Vodacom CEO Shameel Joosub. (Pic: Gallo Images)
Johannesburg - Vodacom CEO Shameel Joosub has told Fin24 that data prices could fall even further for customers, after recent results showed revenue growth spurred by data consumption.
"Over the years, we have seen data prices decrease. When a person runs out of data, that is a missed opportunity to have offered someone a bigger bundle, offering more value for that customer," Joosub told Fin24.
"With the price of data decreasing, we want to continue to offer customers more value through content partnerships with services like ShowMax," he added.
The mobile network provider grew its data revenue by almost 20% year-on-year, to R20.696bn, while its local customer base rose to 3 million, results for the year ending March 31, 2017, showed on Monday.
READ: Vodacom data prices ‘fall’ by over 15%
Group service revenue was up 2.3% and group revenue by 1.5%, with the South African service revenue increasing by 5.6%, aided by strong customer net additions of 3 million, the company said.
"We need to make content more available to customers, offering more capacity and more speed,” he told Fin24.
Also on Monday, the company announced that it had agreed to buy a 34.94% stake in Safaricom, giving the wireless operator majority control of Kenya’s biggest company. Vodacom shares rose 0.25% to R152.49 on Friday, valuing the company at R227bn.
"We are also focusing on finalising the Safaricom transaction throughout the second half of the year. Safaricom is a big financial services player and this deal is really transformational," he said.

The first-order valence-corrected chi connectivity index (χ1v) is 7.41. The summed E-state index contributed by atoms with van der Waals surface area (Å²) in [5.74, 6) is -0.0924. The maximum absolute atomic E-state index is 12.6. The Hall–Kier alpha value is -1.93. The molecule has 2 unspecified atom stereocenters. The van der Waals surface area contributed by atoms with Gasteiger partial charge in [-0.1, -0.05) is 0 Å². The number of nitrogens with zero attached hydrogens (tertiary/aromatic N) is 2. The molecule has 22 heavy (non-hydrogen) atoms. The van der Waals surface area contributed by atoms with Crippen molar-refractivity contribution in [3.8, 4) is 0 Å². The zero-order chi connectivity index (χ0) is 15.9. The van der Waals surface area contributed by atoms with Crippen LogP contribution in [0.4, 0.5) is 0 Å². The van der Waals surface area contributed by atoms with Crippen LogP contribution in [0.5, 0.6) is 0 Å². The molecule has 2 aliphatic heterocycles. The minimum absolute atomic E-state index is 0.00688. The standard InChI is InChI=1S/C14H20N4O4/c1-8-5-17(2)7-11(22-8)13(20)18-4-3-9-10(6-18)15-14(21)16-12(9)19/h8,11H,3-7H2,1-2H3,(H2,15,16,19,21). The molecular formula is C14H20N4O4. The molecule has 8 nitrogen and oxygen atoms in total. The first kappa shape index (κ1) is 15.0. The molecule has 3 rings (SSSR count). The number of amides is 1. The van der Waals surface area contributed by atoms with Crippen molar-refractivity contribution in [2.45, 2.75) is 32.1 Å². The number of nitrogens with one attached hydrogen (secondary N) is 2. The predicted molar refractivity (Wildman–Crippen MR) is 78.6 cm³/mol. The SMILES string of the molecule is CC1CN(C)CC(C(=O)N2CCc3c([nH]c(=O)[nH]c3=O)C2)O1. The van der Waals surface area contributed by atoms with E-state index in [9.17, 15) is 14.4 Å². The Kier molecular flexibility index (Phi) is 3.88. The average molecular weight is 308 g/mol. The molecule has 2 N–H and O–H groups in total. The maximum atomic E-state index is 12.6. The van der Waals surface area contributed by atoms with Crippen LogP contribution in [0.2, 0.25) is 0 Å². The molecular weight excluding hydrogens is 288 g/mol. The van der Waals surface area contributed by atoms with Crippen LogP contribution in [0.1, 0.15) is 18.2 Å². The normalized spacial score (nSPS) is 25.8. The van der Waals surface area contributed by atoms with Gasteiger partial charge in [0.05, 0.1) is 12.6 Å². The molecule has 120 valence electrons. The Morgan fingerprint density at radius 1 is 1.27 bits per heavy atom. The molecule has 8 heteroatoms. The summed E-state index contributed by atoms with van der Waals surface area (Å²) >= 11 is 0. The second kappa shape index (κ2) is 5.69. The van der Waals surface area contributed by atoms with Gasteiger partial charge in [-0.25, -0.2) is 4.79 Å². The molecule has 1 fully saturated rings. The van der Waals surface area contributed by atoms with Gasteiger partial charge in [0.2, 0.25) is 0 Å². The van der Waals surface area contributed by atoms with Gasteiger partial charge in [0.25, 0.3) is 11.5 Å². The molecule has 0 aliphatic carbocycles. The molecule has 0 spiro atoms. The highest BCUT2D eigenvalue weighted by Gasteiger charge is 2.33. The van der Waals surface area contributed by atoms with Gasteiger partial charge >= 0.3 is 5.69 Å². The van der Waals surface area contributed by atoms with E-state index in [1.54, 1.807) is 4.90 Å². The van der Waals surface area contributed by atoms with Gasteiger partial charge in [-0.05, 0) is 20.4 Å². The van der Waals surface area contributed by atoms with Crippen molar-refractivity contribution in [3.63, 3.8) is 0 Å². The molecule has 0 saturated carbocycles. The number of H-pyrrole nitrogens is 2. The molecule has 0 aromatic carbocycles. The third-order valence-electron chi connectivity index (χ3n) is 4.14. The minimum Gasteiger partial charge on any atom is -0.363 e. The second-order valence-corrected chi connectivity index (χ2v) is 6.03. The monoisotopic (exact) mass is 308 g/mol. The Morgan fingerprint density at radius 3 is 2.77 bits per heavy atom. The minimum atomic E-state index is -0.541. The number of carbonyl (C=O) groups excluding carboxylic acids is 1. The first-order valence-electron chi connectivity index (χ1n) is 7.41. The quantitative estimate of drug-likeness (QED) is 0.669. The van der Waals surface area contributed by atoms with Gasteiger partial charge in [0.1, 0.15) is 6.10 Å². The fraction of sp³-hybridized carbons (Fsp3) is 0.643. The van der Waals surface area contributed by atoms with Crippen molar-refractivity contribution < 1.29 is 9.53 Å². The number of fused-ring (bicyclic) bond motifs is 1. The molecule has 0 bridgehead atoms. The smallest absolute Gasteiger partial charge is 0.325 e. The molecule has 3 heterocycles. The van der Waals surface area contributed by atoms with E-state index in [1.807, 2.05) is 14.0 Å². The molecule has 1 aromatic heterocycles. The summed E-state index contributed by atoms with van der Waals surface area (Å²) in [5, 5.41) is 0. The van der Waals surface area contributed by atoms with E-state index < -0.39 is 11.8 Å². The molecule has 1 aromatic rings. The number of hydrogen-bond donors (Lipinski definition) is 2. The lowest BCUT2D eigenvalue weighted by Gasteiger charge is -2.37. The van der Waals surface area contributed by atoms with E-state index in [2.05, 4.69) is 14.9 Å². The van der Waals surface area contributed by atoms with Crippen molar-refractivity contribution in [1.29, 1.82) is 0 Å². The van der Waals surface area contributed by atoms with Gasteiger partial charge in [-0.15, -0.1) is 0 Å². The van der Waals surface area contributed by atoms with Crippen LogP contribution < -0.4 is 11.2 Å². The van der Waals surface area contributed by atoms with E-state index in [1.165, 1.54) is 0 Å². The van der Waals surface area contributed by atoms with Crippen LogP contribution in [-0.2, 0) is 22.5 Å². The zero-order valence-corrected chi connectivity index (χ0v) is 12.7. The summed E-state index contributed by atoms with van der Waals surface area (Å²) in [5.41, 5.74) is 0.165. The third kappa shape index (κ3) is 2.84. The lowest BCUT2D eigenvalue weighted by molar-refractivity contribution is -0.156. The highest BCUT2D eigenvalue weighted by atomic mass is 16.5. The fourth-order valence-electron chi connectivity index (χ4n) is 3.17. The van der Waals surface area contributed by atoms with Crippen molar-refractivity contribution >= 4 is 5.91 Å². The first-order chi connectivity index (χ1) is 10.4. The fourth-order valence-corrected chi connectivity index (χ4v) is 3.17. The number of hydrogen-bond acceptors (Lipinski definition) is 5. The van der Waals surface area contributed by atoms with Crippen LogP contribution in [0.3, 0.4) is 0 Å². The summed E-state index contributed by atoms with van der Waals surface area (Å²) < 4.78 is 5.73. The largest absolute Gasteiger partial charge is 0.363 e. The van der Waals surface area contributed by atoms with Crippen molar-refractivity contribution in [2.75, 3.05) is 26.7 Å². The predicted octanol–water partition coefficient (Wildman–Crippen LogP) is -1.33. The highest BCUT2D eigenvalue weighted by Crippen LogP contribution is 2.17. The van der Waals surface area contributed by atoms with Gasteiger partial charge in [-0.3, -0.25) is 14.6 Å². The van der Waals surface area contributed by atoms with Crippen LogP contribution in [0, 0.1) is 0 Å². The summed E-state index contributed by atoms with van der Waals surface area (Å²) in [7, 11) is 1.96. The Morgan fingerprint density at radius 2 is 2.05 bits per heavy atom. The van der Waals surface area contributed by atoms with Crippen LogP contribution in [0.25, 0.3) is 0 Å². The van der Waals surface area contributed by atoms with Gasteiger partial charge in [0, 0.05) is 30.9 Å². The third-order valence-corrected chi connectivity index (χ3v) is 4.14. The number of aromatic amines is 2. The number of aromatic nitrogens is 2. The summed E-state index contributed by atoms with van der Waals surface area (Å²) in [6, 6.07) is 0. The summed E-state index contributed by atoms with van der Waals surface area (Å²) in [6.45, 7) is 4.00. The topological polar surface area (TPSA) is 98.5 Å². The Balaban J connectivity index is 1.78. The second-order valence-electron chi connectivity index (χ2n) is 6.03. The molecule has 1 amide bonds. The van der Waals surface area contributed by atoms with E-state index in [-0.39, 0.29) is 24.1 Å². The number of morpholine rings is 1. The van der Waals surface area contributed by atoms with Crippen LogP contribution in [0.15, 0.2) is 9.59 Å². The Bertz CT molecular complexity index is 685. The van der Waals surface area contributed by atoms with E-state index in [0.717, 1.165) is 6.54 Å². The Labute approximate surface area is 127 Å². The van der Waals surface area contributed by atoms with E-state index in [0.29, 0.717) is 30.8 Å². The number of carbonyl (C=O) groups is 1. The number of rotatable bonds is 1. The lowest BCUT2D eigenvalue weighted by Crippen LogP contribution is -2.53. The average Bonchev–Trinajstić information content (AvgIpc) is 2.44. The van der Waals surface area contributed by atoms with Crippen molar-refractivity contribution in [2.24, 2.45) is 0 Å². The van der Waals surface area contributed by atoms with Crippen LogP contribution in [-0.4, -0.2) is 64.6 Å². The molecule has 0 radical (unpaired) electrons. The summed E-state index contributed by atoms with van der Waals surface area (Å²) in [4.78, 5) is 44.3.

Safaricom’s M-Pesa mobile-banking product is a significant market leader, processing about 851 billion shillings ($8.2bn) of transactions during the third quarter of 2016, about 79% of the total value of mobile-money transactions in Kenya.
READ: Vodacom profits grow as operator gains three million more SA customers
About 17.6 million Safaricom customers use M-Pesa, more than a third of the country’s 46.8 million population.
The platform allows users to buy groceries and pay utility accounts, while enabling people in remote rural areas who don’t have access to financial services to send and receive money using only their mobile phones.
He said that, over the next year, the company would focus on strategic partnerships to make more video and music content available for customers, after recent results showed revenue growth spurred by data consumption.
"We are focusing on the South African market and continued growth of data, as more people now have access to the internet," Joosub told Fin24.